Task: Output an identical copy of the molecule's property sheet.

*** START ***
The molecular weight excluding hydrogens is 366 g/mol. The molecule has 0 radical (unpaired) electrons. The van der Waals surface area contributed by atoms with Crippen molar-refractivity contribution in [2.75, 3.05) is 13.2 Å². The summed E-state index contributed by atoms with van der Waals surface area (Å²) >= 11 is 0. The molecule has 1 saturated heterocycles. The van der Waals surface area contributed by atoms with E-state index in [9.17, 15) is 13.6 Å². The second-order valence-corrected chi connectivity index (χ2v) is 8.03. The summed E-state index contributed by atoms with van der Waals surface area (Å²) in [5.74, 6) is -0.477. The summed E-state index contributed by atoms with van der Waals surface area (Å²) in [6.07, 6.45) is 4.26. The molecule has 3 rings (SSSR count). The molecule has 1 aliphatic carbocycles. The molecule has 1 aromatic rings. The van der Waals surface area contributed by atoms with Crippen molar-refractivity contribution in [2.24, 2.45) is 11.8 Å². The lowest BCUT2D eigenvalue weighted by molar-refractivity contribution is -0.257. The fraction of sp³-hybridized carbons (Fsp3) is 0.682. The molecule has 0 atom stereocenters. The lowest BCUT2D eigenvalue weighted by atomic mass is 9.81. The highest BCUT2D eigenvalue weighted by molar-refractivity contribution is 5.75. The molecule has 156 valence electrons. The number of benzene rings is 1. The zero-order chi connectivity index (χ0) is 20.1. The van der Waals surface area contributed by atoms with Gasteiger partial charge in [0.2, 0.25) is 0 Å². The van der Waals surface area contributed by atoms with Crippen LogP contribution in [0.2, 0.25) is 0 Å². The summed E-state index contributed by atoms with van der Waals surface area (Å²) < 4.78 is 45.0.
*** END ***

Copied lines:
The molecular weight excluding hydrogens is 366 g/mol. The molecule has 0 radical (unpaired) electrons. The van der Waals surface area contributed by atoms with Crippen molar-refractivity contribution in [2.75, 3.05) is 13.2 Å². The summed E-state index contributed by atoms with van der Waals surface area (Å²) >= 11 is 0. The molecule has 1 saturated heterocycles. The van der Waals surface area contributed by atoms with E-state index in [9.17, 15) is 13.6 Å². The second-order valence-corrected chi connectivity index (χ2v) is 8.03. The summed E-state index contributed by atoms with van der Waals surface area (Å²) in [5.74, 6) is -0.477. The summed E-state index contributed by atoms with van der Waals surface area (Å²) in [6.07, 6.45) is 4.26. The molecule has 3 rings (SSSR count). The molecule has 1 aliphatic carbocycles. The molecule has 1 aromatic rings. The van der Waals surface area contributed by atoms with Crippen molar-refractivity contribution in [2.24, 2.45) is 11.8 Å². The lowest BCUT2D eigenvalue weighted by molar-refractivity contribution is -0.257. The fraction of sp³-hybridized carbons (Fsp3) is 0.682. The molecule has 0 atom stereocenters. The lowest BCUT2D eigenvalue weighted by atomic mass is 9.81. The highest BCUT2D eigenvalue weighted by molar-refractivity contribution is 5.75. The molecule has 156 valence electrons. The number of benzene rings is 1. The zero-order chi connectivity index (χ0) is 20.1. The van der Waals surface area contributed by atoms with Gasteiger partial charge in [0.2, 0.25) is 0 Å². The van der Waals surface area contributed by atoms with Crippen LogP contribution in [0.2, 0.25) is 0 Å². The summed E-state index contributed by atoms with van der Waals surface area (Å²) < 4.78 is 45.0.